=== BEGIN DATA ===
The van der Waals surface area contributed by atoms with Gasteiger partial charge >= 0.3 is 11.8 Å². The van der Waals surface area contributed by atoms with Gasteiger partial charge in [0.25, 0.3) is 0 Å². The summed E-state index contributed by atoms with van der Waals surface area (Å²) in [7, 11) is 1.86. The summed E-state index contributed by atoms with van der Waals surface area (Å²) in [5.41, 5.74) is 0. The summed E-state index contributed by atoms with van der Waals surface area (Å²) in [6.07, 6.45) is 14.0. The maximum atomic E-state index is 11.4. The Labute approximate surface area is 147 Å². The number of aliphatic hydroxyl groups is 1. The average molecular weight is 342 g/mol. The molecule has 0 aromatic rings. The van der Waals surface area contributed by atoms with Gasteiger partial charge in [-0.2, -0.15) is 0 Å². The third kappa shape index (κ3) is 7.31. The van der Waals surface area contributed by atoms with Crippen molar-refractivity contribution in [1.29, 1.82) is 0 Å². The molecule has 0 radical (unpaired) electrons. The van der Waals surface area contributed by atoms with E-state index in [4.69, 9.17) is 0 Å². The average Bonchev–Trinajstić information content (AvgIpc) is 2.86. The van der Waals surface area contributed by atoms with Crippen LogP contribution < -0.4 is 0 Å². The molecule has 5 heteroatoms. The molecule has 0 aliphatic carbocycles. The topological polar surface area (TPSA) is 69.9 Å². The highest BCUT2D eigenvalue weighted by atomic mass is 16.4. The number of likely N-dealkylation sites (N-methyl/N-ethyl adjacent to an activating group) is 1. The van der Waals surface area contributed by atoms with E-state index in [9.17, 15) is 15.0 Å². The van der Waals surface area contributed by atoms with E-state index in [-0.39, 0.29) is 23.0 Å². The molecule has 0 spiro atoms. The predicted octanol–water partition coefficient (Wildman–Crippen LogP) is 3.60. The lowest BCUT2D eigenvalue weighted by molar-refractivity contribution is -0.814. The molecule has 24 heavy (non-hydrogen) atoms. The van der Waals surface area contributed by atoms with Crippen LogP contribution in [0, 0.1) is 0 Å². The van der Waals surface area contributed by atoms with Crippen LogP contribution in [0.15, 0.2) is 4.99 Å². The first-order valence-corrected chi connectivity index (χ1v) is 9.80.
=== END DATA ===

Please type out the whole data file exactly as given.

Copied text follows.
The van der Waals surface area contributed by atoms with Gasteiger partial charge >= 0.3 is 11.8 Å². The van der Waals surface area contributed by atoms with Gasteiger partial charge in [0.25, 0.3) is 0 Å². The summed E-state index contributed by atoms with van der Waals surface area (Å²) in [7, 11) is 1.86. The summed E-state index contributed by atoms with van der Waals surface area (Å²) in [5.41, 5.74) is 0. The summed E-state index contributed by atoms with van der Waals surface area (Å²) in [6.07, 6.45) is 14.0. The maximum atomic E-state index is 11.4. The Labute approximate surface area is 147 Å². The number of aliphatic hydroxyl groups is 1. The average molecular weight is 342 g/mol. The molecule has 0 aromatic rings. The van der Waals surface area contributed by atoms with Gasteiger partial charge in [-0.2, -0.15) is 0 Å². The third kappa shape index (κ3) is 7.31. The van der Waals surface area contributed by atoms with Crippen molar-refractivity contribution in [1.29, 1.82) is 0 Å². The molecule has 0 radical (unpaired) electrons. The van der Waals surface area contributed by atoms with E-state index in [4.69, 9.17) is 0 Å². The average Bonchev–Trinajstić information content (AvgIpc) is 2.86. The van der Waals surface area contributed by atoms with Crippen LogP contribution < -0.4 is 0 Å². The molecule has 5 heteroatoms. The molecule has 0 aliphatic carbocycles. The topological polar surface area (TPSA) is 69.9 Å². The highest BCUT2D eigenvalue weighted by atomic mass is 16.4. The number of likely N-dealkylation sites (N-methyl/N-ethyl adjacent to an activating group) is 1. The van der Waals surface area contributed by atoms with E-state index in [9.17, 15) is 15.0 Å². The van der Waals surface area contributed by atoms with E-state index in [-0.39, 0.29) is 23.0 Å². The molecule has 0 spiro atoms. The predicted octanol–water partition coefficient (Wildman–Crippen LogP) is 3.60. The lowest BCUT2D eigenvalue weighted by molar-refractivity contribution is -0.814. The molecule has 24 heavy (non-hydrogen) atoms. The van der Waals surface area contributed by atoms with Crippen LogP contribution in [0, 0.1) is 0 Å². The van der Waals surface area contributed by atoms with Crippen LogP contribution in [0.15, 0.2) is 4.99 Å². The first-order valence-corrected chi connectivity index (χ1v) is 9.80.